File picture: Bhekikhaya Mabaso/African News Agency (ANA).
File picture: Bhekikhaya Mabaso/African News Agency (ANA).

Cosatu expects its Eskom plan to be completed within weeks

By Antony Sguazzin Time of article published Mar 3, 2020

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JOHANNESBURG - The Congress of South African Trade Unions expects a plan that it’s proposing to save Eskom Holdings SOC Ltd. from its debt burden to be ready within weeks, said the labor federation’s parliamentary coordinator.

The labor group, an ally of the ruling African National Congress, has proposed using the state pension fund manager, the Public Investment Corp., and government-owned development finance institutions to cut the power utility’s debt by 254 billion rand ($16.3 billion) to 200 billion rand. The company’s dire finances have led to regular power cuts and stagnant economic growth.

While there was initially some disagreement within Cosatu as some affiliate unions were concerned about the plan consultations have now been held, Matthew Parks, the coordinator, said. The matter was discussed at the Presidential Working Committee, which groups labor business and other stakeholders, on Monday, he said. Still, labor unions not affiliated to Cosatu have expressed their opposition to the plan.

“We do appreciate that its a very emotional issue” because of state corruption, he said. “You are going to an institution that has been broken by corruption.”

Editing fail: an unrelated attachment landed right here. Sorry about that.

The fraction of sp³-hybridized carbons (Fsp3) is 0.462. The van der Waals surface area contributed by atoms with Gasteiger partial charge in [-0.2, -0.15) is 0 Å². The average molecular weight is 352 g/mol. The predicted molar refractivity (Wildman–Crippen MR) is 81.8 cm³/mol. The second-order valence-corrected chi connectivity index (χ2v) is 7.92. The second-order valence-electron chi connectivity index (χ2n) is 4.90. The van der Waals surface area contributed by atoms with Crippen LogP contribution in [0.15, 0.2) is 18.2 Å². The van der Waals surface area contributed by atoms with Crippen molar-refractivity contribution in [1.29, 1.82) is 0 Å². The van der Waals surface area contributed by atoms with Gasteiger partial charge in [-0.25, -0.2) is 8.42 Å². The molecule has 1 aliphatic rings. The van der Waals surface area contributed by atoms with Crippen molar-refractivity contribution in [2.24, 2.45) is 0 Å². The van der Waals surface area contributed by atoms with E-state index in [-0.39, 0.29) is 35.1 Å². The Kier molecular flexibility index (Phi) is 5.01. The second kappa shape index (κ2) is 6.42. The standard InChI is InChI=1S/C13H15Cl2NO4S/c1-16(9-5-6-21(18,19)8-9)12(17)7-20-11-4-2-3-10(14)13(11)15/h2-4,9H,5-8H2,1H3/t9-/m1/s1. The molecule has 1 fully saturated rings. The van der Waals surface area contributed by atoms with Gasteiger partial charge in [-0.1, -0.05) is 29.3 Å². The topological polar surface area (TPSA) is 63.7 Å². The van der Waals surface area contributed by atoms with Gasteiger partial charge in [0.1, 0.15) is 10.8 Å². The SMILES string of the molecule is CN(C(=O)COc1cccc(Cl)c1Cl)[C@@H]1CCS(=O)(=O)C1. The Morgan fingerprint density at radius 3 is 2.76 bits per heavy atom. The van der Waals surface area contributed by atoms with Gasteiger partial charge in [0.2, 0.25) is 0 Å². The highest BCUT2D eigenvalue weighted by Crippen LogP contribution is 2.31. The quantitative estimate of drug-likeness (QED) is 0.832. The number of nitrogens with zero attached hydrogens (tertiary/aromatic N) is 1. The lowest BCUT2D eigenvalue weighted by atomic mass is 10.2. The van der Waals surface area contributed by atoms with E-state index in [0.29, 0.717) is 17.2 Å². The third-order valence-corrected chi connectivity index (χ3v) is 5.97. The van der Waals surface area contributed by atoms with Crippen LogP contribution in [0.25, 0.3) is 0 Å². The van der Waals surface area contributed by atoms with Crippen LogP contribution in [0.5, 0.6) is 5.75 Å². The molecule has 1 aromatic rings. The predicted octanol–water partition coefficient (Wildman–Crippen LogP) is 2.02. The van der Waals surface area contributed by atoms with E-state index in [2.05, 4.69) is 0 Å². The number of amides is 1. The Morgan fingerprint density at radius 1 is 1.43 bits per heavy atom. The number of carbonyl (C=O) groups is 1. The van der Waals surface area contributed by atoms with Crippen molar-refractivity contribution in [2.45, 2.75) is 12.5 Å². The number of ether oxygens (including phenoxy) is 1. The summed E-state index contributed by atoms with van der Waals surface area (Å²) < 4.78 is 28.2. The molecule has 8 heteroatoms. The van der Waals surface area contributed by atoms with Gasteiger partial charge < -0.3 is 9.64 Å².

Cosatu and Business Unity South Africa, the main business lobby group, had previously said they’d hoped a pact would be announced in last month’s state-of-the-nation address, but then said more consultations were needed.

No urgency

Labor officials also pressed the the government over they see as its lack of urgency in selling broadband spectrum needed by telecommunications companies, finalizing the public procurement bill and setting a levy on exports of scrap metal, he said.

At a later meeting of the ruling African National Congress’s National Working Committee, South African Airways, the state airline that’s undergoing a bankruptcy process, was discussed, Parks said.

Under some of the scenarios being considered it could shed 6,500 jobs, Parks said. The labor group wants talks to be held with other airlines to absorb some of the jobs.

“We’re adamant that government must honor its job summit agreement commitment not to retrench workers, this includes” SAA, he said in an interview. “We’ve told government they must look at alternatives to retrenchments including redeployments within state owned enterprises, the public sector and service. We won’t agree to retrenching any workers.”


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